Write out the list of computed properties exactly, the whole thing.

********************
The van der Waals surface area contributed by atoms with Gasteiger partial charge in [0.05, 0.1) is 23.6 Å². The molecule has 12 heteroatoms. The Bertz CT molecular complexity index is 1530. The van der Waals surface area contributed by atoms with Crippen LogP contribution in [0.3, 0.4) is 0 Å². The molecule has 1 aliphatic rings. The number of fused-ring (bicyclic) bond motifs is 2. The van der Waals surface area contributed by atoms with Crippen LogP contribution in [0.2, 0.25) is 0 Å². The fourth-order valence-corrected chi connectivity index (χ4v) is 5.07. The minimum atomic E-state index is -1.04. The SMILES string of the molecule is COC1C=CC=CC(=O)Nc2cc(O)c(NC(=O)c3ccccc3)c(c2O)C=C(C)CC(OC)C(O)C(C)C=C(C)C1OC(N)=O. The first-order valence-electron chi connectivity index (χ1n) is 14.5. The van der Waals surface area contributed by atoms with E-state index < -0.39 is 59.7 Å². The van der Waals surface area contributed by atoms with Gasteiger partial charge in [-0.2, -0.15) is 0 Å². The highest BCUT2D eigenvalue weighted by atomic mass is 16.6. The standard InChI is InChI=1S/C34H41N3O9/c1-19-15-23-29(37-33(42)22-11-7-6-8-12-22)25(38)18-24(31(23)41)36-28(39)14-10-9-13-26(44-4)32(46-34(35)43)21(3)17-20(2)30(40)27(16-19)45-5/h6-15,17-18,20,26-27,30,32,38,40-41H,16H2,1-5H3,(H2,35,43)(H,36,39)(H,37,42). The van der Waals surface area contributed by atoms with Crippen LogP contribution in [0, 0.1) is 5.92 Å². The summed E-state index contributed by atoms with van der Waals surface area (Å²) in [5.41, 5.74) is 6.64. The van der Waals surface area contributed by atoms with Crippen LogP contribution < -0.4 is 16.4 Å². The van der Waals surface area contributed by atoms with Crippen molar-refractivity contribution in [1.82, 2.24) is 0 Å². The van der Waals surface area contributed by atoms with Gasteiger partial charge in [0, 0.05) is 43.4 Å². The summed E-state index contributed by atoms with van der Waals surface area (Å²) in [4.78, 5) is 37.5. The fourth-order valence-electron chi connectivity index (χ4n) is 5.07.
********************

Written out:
The van der Waals surface area contributed by atoms with Gasteiger partial charge in [0.05, 0.1) is 23.6 Å². The molecule has 12 heteroatoms. The Bertz CT molecular complexity index is 1530. The van der Waals surface area contributed by atoms with Crippen LogP contribution in [0.3, 0.4) is 0 Å². The molecule has 1 aliphatic rings. The number of fused-ring (bicyclic) bond motifs is 2. The van der Waals surface area contributed by atoms with Crippen LogP contribution in [0.2, 0.25) is 0 Å². The fourth-order valence-corrected chi connectivity index (χ4v) is 5.07. The minimum atomic E-state index is -1.04. The SMILES string of the molecule is COC1C=CC=CC(=O)Nc2cc(O)c(NC(=O)c3ccccc3)c(c2O)C=C(C)CC(OC)C(O)C(C)C=C(C)C1OC(N)=O. The first-order valence-electron chi connectivity index (χ1n) is 14.5. The van der Waals surface area contributed by atoms with E-state index < -0.39 is 59.7 Å². The van der Waals surface area contributed by atoms with Gasteiger partial charge in [-0.2, -0.15) is 0 Å². The highest BCUT2D eigenvalue weighted by atomic mass is 16.6. The standard InChI is InChI=1S/C34H41N3O9/c1-19-15-23-29(37-33(42)22-11-7-6-8-12-22)25(38)18-24(31(23)41)36-28(39)14-10-9-13-26(44-4)32(46-34(35)43)21(3)17-20(2)30(40)27(16-19)45-5/h6-15,17-18,20,26-27,30,32,38,40-41H,16H2,1-5H3,(H2,35,43)(H,36,39)(H,37,42). The van der Waals surface area contributed by atoms with Crippen LogP contribution in [0, 0.1) is 5.92 Å². The summed E-state index contributed by atoms with van der Waals surface area (Å²) in [5.41, 5.74) is 6.64. The van der Waals surface area contributed by atoms with Crippen LogP contribution < -0.4 is 16.4 Å². The van der Waals surface area contributed by atoms with Crippen molar-refractivity contribution in [1.82, 2.24) is 0 Å². The van der Waals surface area contributed by atoms with Gasteiger partial charge in [0, 0.05) is 43.4 Å². The summed E-state index contributed by atoms with van der Waals surface area (Å²) in [4.78, 5) is 37.5. The fourth-order valence-electron chi connectivity index (χ4n) is 5.07.